Easter is right around the corner! Not only is it time to plan the ultimate Easter egg hunt, it’s fun to think of ways that eggs can take center stage in your Easter basket, your Easter centerpiece, and even the Easter treats you gift to friends and family. Personalize your eggs this year with patterns and designs that bring abstract modern style home. You can even order affordable wooden eggs that take the boiling and dyeing out of the process! Read on and learn how to create your own DIY painted Easter eggs…
*Photos and styling by Kate Simmons for Lining-shop
Here’s what you’ll need to get started…
- real or faux eggs (I ordered s from Amazon)
- craft paint in a variety of colors
- food coloring or Easter egg dye (if you plan on dyeing real eggs)
- aluminum foil
As mentioned, you can dye your own real eggs or purchase faux eggs that have been pre-painted in solid colors. If you’re looking to simplify the process or you simply want to create eggs that can last year after year, the faux egg option is budget-friendly, and the wooden variety creates a realistic finished product.
Be sure you purchase a quality craft paint. Small bottles of acrylic paint can be found in craft stores, and while it may be tempting to go with the cheapest option, it’s better to buy a thick paint that will get the job done. Unless you want to apply multiple layers of paint! Consider opting for acrylic paint with a glossy finish so there’s a polished quality to your design.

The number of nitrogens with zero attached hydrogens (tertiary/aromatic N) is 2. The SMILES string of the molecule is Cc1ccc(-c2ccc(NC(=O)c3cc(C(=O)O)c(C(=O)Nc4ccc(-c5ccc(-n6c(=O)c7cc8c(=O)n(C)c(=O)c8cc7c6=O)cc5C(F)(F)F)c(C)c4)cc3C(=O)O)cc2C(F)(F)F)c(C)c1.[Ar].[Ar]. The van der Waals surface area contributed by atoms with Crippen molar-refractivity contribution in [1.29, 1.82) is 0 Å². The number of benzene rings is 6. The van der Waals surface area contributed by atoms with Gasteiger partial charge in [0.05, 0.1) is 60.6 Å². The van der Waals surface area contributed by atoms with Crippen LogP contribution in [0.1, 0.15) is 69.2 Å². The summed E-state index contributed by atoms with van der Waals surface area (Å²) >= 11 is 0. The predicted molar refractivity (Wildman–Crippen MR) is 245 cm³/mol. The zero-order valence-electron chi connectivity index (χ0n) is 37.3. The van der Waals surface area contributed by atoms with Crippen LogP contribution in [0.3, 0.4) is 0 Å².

Time to Paint!
Now it’s the fun part! Once your eggs have been dyed (or your faux eggs are ready to go), you can create a series of designs using your paintbrush. Got a wobbly egg that won’t stay put? Use a slightly crinkled piece of aluminum foil to steady the egg while you paint. The textured surface of the foil will keep the egg from rolling as you work.
For my first Easter egg, I added dashes and dots. Another word for those white dash-like lines: sprinkles! Because who doesn’t love sprinkles for Easter?! The dots on all of today’s featured eggs were created by dipping the plastic end of the paintbrush in the paint, then dabbing the egg to deposit the paint in a tiny circle.
As you can see above and below, my other egg designs involved a combination of macaroni-like curves along with circles/dots. These couldn’t have been more fun to create, and since I used faux wooden eggs with a painted finish, any mistakes I made easily wiped off the surface of the egg so I could start again!
If you want to paint the entire egg rather than the side facing up, simply wait for the top side to dry, then roll the egg over and complete the design. While I enjoy displaying my eggs in a basket or a modern bowl, the possibilities are endless. Don’t forget the Easter grass! I opted for a combination of yellow and bright pink.
We at Lining-shop wish you and yours a colorful, joy-filled Easter!